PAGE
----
Procter & Gamble

Reclaim Your Creative Confidence

It’s been a passionate departure point at Bamboo – that creatives need to spend as much time out of the office as in it. It seems too much of a creative’s skills must by default include being able to project oneself into the mind or environment of a subject or topic for every single job. Very rarely do creatives in the ad industry get to immerse themselves in their subject matter.

While solutions can still be reached in the confines of an office as has been the status quo for years, with no signs of reprieve, this article proves that increasing creative confidence by getting out of the office for constructive immersions, can almost always positively impact ideas.

Creativity is the most sought-after trait in leaders today.

Most people are born creative. As children, we revel in imaginary play, ask outlandish questions, draw blobs and call them dinosaurs. But over time, because of socialisation and formal education, a lot of us start to stifle those impulses. We learn to be warier of judgment, more cautious, more analytical. The world seems to divide into “creatives” and “non-creatives,” and too many people consciously or unconsciously resign themselves to the latter category.

And yet we know that creativity is essential to success in any discipline or industry. According to a recent IBM survey of chief executives around the world, it’s the most sought-after trait in leaders today. No one can deny that creative thinking has enabled the rise and continued success of countless companies, from start-ups like Facebook and Google to stalwarts like Procter & Gamble and General Electric.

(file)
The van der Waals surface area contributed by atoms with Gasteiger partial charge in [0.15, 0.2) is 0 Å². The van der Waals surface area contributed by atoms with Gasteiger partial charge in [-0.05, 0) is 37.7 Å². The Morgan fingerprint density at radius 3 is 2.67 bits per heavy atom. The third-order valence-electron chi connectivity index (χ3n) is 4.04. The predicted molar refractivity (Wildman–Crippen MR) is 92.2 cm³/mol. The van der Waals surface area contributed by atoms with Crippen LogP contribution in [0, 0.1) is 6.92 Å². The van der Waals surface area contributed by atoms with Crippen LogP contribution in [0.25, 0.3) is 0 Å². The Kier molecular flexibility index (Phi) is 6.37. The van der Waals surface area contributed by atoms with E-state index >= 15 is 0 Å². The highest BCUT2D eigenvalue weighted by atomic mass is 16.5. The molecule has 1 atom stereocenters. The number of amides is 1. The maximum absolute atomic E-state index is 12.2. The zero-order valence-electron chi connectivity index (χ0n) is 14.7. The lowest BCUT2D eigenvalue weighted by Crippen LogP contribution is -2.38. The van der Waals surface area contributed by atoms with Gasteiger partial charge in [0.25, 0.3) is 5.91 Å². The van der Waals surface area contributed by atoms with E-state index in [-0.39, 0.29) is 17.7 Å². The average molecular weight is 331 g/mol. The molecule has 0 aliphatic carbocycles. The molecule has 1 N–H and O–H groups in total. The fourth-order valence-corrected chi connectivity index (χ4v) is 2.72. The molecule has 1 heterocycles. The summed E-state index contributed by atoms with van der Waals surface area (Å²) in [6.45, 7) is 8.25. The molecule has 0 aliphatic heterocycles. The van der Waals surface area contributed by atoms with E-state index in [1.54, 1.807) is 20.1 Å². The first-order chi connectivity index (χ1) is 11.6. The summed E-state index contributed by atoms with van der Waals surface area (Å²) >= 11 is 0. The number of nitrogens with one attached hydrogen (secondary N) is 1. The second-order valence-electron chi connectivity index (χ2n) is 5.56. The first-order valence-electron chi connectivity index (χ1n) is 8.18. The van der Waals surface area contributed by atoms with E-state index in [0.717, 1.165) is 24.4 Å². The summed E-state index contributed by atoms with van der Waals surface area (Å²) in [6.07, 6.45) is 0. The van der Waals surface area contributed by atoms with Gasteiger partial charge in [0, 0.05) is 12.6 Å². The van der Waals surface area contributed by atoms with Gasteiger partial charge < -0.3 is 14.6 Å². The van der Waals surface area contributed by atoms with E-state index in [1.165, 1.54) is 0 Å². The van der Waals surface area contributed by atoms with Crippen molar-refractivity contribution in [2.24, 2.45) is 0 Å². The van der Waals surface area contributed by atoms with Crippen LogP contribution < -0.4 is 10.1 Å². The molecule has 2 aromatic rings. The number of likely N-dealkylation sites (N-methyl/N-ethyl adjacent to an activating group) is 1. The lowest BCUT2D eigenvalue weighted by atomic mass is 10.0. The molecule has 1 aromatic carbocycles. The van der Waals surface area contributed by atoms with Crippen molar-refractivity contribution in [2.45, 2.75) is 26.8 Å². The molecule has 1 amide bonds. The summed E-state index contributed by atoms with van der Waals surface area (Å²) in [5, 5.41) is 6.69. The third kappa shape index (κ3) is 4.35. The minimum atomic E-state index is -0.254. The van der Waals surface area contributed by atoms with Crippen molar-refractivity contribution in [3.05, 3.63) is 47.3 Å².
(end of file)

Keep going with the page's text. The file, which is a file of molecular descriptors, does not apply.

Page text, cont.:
Students often come to Stanford University’s “d.school” (which was founded by one of us—David Kelley—and is formally known as the Hasso Plattner Institute of Design) to develop their creativity. Clients work with IDEO, our design and innovation consultancy, for the same reason. But along the way, we’ve learned that our job isn’t to teach them creativity. It’s to help them rediscover their creative confidence — the natural ability to come up with new ideas and the courage to try them out. We do this by giving them strategies to get past four fears that hold most of us back: fear of the messy unknown, fear of being judged, fear of the first step, and fear of losing control.

Click here for the full story on creative confidence by Tom Kelley (general manager of IDEO) and David Kelley (founder and chairman of IDEO).

Image credit: Teddy Hahn